A while back I had the opportunity to interview a few candidates for a teaching position that was available in my district. After participating in the question and answer session with more than a dozen potential future teachers, the selection committee and I began the arduous task of deciding who to bring back. I have been a part of many such decisions and what I have learned is that rarely are jobs offered to a person simply because of a powerful resume. A resume may get a person an interview. Who they are as a person will get them the job. This was true in this situation as well.
As we went around the room, everyone began sharing their opinions and perspectives on each candidate. Each person had their own lens in which they were evaluating the potential new hires, which is exactly why such committees are brought together. The goal is to mitigate the influence of any one perspective, allowing multiple vantage points to be represented. As the conversation wrapped up, it was obvious that one candidate was receiving overwhelming support. To summarize why, allow me to quote directly from a committee member, “She just has ‘it'”. After screening more than 75 applications and resumes, after speaking on the phone to more than 25 people, after sitting through a full interview with 8 certified and qualified individuals, a job was going to be offered to one person because she had “IT”. What is “it”? That is indeed THE question.
In my last book, I described IT as Bold Humility. Others describe IT as an infectious personality. Everyone seems to have their own opinions on what IT is, but that doesn’t stop us from talking about it. For such a small word, it has an incredibly large impact. As a matter of fact, IT has led to some of the best debates around.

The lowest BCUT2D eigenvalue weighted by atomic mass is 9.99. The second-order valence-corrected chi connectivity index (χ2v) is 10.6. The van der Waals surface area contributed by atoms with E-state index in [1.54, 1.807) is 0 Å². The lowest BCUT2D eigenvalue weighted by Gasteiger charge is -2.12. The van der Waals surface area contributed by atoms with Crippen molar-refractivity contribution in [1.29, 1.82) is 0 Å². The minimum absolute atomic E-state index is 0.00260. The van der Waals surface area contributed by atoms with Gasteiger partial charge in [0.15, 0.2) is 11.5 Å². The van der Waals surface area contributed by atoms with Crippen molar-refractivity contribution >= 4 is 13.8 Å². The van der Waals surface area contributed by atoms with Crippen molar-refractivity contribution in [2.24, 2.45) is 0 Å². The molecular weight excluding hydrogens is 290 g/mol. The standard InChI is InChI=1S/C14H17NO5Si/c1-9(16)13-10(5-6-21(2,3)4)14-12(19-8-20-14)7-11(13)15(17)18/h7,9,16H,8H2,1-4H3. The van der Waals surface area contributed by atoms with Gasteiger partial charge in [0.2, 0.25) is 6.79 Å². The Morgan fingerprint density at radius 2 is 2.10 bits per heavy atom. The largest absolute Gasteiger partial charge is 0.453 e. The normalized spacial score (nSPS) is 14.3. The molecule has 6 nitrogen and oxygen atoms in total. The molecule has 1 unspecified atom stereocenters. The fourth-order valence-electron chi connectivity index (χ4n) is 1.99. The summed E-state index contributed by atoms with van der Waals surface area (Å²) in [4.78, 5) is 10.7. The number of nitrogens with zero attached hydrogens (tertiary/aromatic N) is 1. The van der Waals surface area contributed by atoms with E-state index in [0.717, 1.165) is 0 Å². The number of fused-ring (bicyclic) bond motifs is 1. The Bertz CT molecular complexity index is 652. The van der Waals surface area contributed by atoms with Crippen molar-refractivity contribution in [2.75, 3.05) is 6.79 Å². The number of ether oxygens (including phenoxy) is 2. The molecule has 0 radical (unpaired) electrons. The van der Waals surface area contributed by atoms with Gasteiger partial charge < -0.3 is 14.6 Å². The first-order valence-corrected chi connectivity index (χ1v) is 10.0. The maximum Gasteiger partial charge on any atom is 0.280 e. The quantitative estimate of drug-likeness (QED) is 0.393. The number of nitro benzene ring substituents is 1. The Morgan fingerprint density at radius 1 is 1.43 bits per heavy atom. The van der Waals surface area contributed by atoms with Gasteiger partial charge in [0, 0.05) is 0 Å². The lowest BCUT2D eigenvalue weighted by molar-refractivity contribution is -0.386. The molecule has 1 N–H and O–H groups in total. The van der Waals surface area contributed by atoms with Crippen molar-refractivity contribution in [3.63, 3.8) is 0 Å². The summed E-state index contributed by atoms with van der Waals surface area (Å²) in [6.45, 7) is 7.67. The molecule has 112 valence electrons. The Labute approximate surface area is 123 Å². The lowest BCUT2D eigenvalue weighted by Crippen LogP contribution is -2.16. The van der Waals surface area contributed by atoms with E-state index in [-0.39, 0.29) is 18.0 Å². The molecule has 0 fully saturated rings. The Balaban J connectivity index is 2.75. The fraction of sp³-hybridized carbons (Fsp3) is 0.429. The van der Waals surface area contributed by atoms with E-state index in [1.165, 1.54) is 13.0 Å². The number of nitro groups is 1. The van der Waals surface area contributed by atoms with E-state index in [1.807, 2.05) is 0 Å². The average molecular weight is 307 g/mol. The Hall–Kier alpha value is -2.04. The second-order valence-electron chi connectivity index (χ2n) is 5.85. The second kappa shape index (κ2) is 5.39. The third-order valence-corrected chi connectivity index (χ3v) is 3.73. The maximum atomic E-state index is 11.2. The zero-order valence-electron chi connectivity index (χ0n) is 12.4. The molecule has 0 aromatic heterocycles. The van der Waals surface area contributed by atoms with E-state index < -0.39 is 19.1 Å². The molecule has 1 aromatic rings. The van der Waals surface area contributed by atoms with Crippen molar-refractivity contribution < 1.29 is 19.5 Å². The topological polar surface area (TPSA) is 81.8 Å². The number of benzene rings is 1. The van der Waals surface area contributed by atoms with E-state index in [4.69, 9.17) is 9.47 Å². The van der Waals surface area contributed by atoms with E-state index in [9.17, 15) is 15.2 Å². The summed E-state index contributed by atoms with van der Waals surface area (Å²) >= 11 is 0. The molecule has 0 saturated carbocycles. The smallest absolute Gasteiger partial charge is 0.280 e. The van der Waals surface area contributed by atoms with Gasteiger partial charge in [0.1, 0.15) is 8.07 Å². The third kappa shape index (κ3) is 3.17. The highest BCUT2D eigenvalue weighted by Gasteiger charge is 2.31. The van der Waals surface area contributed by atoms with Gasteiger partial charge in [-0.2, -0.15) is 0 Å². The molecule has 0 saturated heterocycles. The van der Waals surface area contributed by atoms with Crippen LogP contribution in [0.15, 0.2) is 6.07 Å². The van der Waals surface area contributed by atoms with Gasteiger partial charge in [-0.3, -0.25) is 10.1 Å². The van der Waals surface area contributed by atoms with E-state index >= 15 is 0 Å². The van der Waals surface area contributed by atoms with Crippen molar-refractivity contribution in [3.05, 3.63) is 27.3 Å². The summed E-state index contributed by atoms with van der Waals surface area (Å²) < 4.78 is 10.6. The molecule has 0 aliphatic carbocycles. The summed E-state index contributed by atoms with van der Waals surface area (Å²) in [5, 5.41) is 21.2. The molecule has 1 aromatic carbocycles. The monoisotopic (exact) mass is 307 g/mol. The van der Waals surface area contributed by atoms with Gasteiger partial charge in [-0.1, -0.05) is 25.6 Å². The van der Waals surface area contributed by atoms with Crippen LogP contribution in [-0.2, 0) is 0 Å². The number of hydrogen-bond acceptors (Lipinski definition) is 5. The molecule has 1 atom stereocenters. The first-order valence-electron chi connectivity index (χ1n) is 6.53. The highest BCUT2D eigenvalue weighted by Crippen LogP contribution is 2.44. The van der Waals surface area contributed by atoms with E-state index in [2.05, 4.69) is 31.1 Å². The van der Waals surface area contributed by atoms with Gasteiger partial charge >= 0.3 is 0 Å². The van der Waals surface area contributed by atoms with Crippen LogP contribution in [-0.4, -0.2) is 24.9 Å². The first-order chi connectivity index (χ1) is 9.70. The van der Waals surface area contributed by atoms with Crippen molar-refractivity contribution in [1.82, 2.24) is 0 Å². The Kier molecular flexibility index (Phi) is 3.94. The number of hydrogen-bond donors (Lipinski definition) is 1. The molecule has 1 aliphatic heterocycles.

For example: Who is a better basketball player, LeBron James or Michael Jordan? Both are great, but who is better. Who has more of IT than the other?
Who is a better runner, Usain Bolt or Dean Karnazes? One can run 100 meters faster than anyone on Earth, the other can run the entire Appalachian Trail faster than anyone in history. What is IT that makes someone a great runner?
Who was smarter, Einstein or Hawking? How do we define intelligence? What is IT? IT is of major importance in the world of education because IT is why we do what we do and how we measure our success. To some, IT is training up young people to live a life of integrity. Others believe IT is a focus on critical thinking and problem-solving. Others believe IT is the ability to recall and repeat complex vocabulary and factual information. Policymakers spend their time ranking schools based on who has IT and who doesn’t using their own subjective determination of what IT is. Administrators hire and fire based on their beliefs of who has IT and who doesn’t.
If we want to make schools a better place, if we want to find even more success than we do now, we need to stop focusing on tricks, gimmicks, and programs. If we want to improve, we have to start by focusing on IT. Once we define IT we can improve IT. Until then, we will just keep chasing our tail because we will never know when we achieve IT. Want to know where to start? Check out my recent blog What the what?! It might just get the ball rolling where you work. Want to be a part of the ride? Sign up for the Lasting Learners newsletter and be in the running for FREE giveaways every single month: http://eepurl.com/cQwHA1
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